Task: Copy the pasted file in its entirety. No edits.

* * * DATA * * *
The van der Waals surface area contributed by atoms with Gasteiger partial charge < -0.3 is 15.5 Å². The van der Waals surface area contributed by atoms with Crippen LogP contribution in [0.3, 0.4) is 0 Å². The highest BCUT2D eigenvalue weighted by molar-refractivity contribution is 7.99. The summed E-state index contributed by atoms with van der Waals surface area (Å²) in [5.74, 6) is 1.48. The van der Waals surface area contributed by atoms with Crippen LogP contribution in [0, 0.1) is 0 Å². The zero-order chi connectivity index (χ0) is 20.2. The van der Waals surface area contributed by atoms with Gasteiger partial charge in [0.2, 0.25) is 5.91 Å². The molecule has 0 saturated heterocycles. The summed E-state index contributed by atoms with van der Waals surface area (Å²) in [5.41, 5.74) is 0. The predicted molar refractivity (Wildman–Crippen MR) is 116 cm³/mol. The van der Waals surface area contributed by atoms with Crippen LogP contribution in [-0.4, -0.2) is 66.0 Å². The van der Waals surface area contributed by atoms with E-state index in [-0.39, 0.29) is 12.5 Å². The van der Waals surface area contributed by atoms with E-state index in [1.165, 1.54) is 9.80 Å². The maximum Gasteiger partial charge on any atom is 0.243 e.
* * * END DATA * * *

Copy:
The van der Waals surface area contributed by atoms with Gasteiger partial charge < -0.3 is 15.5 Å². The van der Waals surface area contributed by atoms with Crippen LogP contribution in [0.3, 0.4) is 0 Å². The highest BCUT2D eigenvalue weighted by molar-refractivity contribution is 7.99. The summed E-state index contributed by atoms with van der Waals surface area (Å²) in [5.74, 6) is 1.48. The van der Waals surface area contributed by atoms with Crippen LogP contribution in [0, 0.1) is 0 Å². The zero-order chi connectivity index (χ0) is 20.2. The van der Waals surface area contributed by atoms with Gasteiger partial charge in [0.2, 0.25) is 5.91 Å². The molecule has 0 saturated heterocycles. The summed E-state index contributed by atoms with van der Waals surface area (Å²) in [5.41, 5.74) is 0. The predicted molar refractivity (Wildman–Crippen MR) is 116 cm³/mol. The van der Waals surface area contributed by atoms with Crippen LogP contribution in [-0.4, -0.2) is 66.0 Å². The van der Waals surface area contributed by atoms with E-state index in [-0.39, 0.29) is 12.5 Å². The van der Waals surface area contributed by atoms with E-state index in [1.165, 1.54) is 9.80 Å². The maximum Gasteiger partial charge on any atom is 0.243 e.